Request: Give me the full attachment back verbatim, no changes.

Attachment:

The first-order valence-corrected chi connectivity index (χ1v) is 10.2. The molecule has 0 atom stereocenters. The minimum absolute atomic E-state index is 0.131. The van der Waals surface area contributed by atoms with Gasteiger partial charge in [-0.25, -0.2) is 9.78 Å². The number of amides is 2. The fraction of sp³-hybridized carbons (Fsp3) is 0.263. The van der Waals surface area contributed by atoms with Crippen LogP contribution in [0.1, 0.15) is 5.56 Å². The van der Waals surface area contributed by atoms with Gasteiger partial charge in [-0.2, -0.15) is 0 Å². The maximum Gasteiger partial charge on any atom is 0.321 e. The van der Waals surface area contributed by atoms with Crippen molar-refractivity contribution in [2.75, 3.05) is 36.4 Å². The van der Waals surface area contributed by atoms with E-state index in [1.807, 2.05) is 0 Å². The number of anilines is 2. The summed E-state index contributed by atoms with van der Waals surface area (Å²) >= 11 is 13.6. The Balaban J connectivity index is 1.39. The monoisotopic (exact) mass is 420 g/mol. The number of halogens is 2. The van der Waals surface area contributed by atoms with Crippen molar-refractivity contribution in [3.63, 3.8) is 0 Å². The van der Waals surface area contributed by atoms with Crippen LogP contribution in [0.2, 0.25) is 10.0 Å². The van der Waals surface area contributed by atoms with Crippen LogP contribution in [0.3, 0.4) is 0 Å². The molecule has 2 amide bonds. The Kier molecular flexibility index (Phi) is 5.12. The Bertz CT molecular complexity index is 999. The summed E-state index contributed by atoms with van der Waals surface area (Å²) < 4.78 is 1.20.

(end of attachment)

The first-order valence-corrected chi connectivity index (χ1v) is 10.2. The molecule has 0 atom stereocenters. The minimum absolute atomic E-state index is 0.131. The van der Waals surface area contributed by atoms with Gasteiger partial charge in [-0.25, -0.2) is 9.78 Å². The number of amides is 2. The fraction of sp³-hybridized carbons (Fsp3) is 0.263. The van der Waals surface area contributed by atoms with Crippen LogP contribution in [0.1, 0.15) is 5.56 Å². The van der Waals surface area contributed by atoms with Gasteiger partial charge in [-0.2, -0.15) is 0 Å². The maximum Gasteiger partial charge on any atom is 0.321 e. The van der Waals surface area contributed by atoms with Crippen molar-refractivity contribution in [2.75, 3.05) is 36.4 Å². The van der Waals surface area contributed by atoms with E-state index in [1.807, 2.05) is 0 Å². The number of anilines is 2. The summed E-state index contributed by atoms with van der Waals surface area (Å²) >= 11 is 13.6. The Balaban J connectivity index is 1.39. The monoisotopic (exact) mass is 420 g/mol. The number of halogens is 2. The van der Waals surface area contributed by atoms with Crippen molar-refractivity contribution in [3.63, 3.8) is 0 Å². The van der Waals surface area contributed by atoms with Crippen LogP contribution in [0.2, 0.25) is 10.0 Å². The van der Waals surface area contributed by atoms with Crippen LogP contribution in [0.3, 0.4) is 0 Å². The molecule has 2 amide bonds. The Kier molecular flexibility index (Phi) is 5.12. The Bertz CT molecular complexity index is 999. The summed E-state index contributed by atoms with van der Waals surface area (Å²) < 4.78 is 1.20.